I was looking at the latest US trade figures from the Bureau of Economic Analysis and thought, rather unoriginally, that this is an unsustainable trend. Despite the decline in the value of the US dollar against most major currencies, the US balance of trade in goods and services hit a record deficit of $55 billion (annualised, this would be about 6 per cent of Gross Domestic Product) in June. The deficit has grown fairly steadily, and this trend shows no obvious signs of reversal, at least unless oil prices fall sharply.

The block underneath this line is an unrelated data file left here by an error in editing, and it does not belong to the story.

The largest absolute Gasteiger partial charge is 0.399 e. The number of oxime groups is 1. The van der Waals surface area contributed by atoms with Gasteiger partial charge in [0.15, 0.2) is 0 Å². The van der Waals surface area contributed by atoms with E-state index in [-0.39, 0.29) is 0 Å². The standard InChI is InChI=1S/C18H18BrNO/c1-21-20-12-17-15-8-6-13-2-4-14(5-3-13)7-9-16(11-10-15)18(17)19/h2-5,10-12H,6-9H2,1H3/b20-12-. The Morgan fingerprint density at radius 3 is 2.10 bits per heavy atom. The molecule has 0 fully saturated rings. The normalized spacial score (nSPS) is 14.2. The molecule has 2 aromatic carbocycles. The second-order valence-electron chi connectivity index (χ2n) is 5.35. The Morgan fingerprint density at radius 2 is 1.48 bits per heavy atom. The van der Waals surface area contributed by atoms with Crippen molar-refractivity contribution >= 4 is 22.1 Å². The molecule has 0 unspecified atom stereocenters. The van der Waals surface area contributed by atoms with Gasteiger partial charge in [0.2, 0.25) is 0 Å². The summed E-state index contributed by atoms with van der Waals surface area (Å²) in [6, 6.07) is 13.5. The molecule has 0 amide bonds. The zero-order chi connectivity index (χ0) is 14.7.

This naturally, and still rather unoriginally, led me to the aphorism, attributed to Herbert Stein “If a trend can’t be sustained forever it won’t be”. Sustained large deficits on goods and services eventually imply unbounded growth in indebtedness, and exploding current account deficits, as compound interest works its magic. So, if the current account deficit is to be stabilised relative to GDP, trade in goods and services must sooner or later return to balance or (if the real interest rate is higher than the rate of economic growth) surplus
But forever is a long time. Before worrying about trends that can’t be sustained forever, it is worth thinking about how long they can be sustained, and what the adjustment process will be.